Leo Varadkar tells world not to make agreements with UK government

Leo Varadkar tells world not to make agreements with UK government

LEO VARADKAR has warned politicians around the world not to make agreements with the British government until they prove themselves to be trustworthy.

The Tánaiste was speaking after UK Prime Minister Boris Johnson's exiled former aide Dominic Cummings suggested the British government always planned to "ditch" the Northern Ireland Protocol - a decision which caused a huge rift between the British and Irish governments.

Mr Varadkar responded to the "alarming" comments by urging other nations not to make agreements with Britain until they demonstrate that they can keep their promises.

"I saw those comments; I hope Dominic Cummings is speaking for himself and not for the British government," Varadkar told RTÉ's Morning Ireland.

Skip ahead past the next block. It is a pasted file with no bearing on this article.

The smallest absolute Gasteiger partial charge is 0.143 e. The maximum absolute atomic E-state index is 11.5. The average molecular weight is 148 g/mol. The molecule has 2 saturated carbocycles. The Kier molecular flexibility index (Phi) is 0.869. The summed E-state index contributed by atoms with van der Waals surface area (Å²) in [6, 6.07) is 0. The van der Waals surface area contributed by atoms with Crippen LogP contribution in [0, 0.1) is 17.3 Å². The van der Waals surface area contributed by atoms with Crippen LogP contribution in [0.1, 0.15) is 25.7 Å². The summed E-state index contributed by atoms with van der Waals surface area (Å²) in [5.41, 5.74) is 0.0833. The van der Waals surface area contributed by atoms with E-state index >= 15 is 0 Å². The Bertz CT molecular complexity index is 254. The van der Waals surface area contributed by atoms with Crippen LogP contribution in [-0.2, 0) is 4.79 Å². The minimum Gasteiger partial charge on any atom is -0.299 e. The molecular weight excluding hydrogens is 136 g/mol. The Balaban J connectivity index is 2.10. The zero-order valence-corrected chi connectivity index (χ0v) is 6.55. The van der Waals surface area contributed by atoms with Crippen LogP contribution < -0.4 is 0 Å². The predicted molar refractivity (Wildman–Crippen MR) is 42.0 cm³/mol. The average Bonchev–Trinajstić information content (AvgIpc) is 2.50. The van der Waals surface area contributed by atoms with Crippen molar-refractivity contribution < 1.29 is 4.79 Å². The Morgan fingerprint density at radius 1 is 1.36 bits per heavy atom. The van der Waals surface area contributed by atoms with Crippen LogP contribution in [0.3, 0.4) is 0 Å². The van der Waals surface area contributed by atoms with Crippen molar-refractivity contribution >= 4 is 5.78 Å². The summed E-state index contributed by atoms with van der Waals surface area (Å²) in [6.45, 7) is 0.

"But those comments are very alarming because that would indicate that this is a government, an administration, that acted in bad faith and that message needs to be heard around the world.

"If the British government doesn’t honour its agreements, it doesn’t adhere to treaties it signs, that must apply to everyone else too.

"At the moment, they’re going around the world, they’re trying to negotiate new trade agreements… Surely the message must go out to all countries around the world that this is a British government that doesn’t necessarily keep its word and doesn’t necessarily honour the agreements it makes.

"And you shouldn’t make any agreements with them until such time as you’re confident that they keep their promises, and honour things, for example, like the protocol."

On 4 October 2021, the UK government issued a veiled threat to ditch the Northern Ireland protocol warning it "cannot wait for ever" for the EU to respond to its demands to rewrite the Protocol.

The Brexit minister, David Frost warned the EU that it must come back with 'ambitious' proposals to renegotiate the protocol.

On 7 October, the EU responded, urging the UK to drop the "political rhetoric", saying that they the bloc would make "far-reaching proposals" to break the impasse.